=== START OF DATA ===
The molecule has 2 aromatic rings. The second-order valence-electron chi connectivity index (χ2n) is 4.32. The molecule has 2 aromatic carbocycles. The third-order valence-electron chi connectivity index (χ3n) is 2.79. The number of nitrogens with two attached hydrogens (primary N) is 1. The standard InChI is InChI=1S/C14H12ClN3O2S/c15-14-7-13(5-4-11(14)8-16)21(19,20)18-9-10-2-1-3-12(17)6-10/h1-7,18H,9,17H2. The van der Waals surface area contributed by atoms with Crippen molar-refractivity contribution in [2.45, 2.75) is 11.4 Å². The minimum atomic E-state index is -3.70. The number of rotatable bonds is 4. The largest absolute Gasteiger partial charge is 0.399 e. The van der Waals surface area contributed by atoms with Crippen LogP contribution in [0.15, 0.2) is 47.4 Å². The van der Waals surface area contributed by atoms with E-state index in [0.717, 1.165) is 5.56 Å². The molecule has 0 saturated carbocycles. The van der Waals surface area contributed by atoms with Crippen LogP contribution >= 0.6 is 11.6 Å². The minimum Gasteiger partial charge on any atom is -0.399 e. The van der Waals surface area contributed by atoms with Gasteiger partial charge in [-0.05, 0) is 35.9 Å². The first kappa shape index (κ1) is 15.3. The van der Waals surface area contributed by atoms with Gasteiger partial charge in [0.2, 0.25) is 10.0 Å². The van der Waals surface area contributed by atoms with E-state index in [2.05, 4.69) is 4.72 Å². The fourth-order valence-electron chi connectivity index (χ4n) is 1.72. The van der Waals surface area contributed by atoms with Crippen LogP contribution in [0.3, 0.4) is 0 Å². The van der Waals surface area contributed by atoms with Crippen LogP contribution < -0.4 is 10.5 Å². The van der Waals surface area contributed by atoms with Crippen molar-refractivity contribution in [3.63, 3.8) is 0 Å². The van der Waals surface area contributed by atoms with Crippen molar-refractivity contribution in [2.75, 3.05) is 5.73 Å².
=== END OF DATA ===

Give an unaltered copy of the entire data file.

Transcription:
The molecule has 2 aromatic rings. The second-order valence-electron chi connectivity index (χ2n) is 4.32. The molecule has 2 aromatic carbocycles. The third-order valence-electron chi connectivity index (χ3n) is 2.79. The number of nitrogens with two attached hydrogens (primary N) is 1. The standard InChI is InChI=1S/C14H12ClN3O2S/c15-14-7-13(5-4-11(14)8-16)21(19,20)18-9-10-2-1-3-12(17)6-10/h1-7,18H,9,17H2. The van der Waals surface area contributed by atoms with Crippen molar-refractivity contribution in [2.45, 2.75) is 11.4 Å². The minimum atomic E-state index is -3.70. The number of rotatable bonds is 4. The largest absolute Gasteiger partial charge is 0.399 e. The van der Waals surface area contributed by atoms with Crippen LogP contribution in [0.15, 0.2) is 47.4 Å². The van der Waals surface area contributed by atoms with E-state index in [0.717, 1.165) is 5.56 Å². The molecule has 0 saturated carbocycles. The van der Waals surface area contributed by atoms with Crippen LogP contribution >= 0.6 is 11.6 Å². The minimum Gasteiger partial charge on any atom is -0.399 e. The van der Waals surface area contributed by atoms with Gasteiger partial charge in [-0.05, 0) is 35.9 Å². The first kappa shape index (κ1) is 15.3. The van der Waals surface area contributed by atoms with Gasteiger partial charge in [0.2, 0.25) is 10.0 Å². The van der Waals surface area contributed by atoms with E-state index in [2.05, 4.69) is 4.72 Å². The fourth-order valence-electron chi connectivity index (χ4n) is 1.72. The van der Waals surface area contributed by atoms with Crippen LogP contribution in [0.3, 0.4) is 0 Å². The van der Waals surface area contributed by atoms with Crippen LogP contribution < -0.4 is 10.5 Å². The van der Waals surface area contributed by atoms with Crippen molar-refractivity contribution in [3.63, 3.8) is 0 Å². The van der Waals surface area contributed by atoms with Crippen molar-refractivity contribution in [2.75, 3.05) is 5.73 Å².